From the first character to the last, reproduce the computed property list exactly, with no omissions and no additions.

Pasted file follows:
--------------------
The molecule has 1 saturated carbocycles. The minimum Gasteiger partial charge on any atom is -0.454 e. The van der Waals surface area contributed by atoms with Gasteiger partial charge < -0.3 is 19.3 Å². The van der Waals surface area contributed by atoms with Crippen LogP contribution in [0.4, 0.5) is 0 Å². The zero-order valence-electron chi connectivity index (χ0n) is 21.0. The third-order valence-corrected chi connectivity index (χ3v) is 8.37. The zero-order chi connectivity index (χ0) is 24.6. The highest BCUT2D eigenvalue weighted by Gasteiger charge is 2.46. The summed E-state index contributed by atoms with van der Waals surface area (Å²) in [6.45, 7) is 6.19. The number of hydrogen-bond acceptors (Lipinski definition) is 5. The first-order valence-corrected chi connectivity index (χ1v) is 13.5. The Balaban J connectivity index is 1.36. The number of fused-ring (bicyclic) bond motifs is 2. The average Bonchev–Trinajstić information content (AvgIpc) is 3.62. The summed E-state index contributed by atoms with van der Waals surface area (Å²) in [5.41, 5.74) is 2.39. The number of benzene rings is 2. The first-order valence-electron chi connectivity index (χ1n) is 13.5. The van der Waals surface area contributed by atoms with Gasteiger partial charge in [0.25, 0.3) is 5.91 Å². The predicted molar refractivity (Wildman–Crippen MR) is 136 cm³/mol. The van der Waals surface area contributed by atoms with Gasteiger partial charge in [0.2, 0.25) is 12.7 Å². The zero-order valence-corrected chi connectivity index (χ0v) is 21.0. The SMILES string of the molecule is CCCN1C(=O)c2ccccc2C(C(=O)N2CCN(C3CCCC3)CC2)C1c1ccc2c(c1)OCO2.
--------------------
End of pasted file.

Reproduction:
The molecule has 1 saturated carbocycles. The minimum Gasteiger partial charge on any atom is -0.454 e. The van der Waals surface area contributed by atoms with Gasteiger partial charge < -0.3 is 19.3 Å². The van der Waals surface area contributed by atoms with Crippen LogP contribution in [0.4, 0.5) is 0 Å². The zero-order valence-electron chi connectivity index (χ0n) is 21.0. The third-order valence-corrected chi connectivity index (χ3v) is 8.37. The zero-order chi connectivity index (χ0) is 24.6. The highest BCUT2D eigenvalue weighted by Gasteiger charge is 2.46. The summed E-state index contributed by atoms with van der Waals surface area (Å²) in [6.45, 7) is 6.19. The number of hydrogen-bond acceptors (Lipinski definition) is 5. The first-order valence-corrected chi connectivity index (χ1v) is 13.5. The Balaban J connectivity index is 1.36. The number of fused-ring (bicyclic) bond motifs is 2. The average Bonchev–Trinajstić information content (AvgIpc) is 3.62. The summed E-state index contributed by atoms with van der Waals surface area (Å²) in [5.41, 5.74) is 2.39. The number of benzene rings is 2. The first-order valence-electron chi connectivity index (χ1n) is 13.5. The van der Waals surface area contributed by atoms with Gasteiger partial charge in [0.25, 0.3) is 5.91 Å². The predicted molar refractivity (Wildman–Crippen MR) is 136 cm³/mol. The van der Waals surface area contributed by atoms with Gasteiger partial charge in [0.2, 0.25) is 12.7 Å². The zero-order valence-corrected chi connectivity index (χ0v) is 21.0. The SMILES string of the molecule is CCCN1C(=O)c2ccccc2C(C(=O)N2CCN(C3CCCC3)CC2)C1c1ccc2c(c1)OCO2.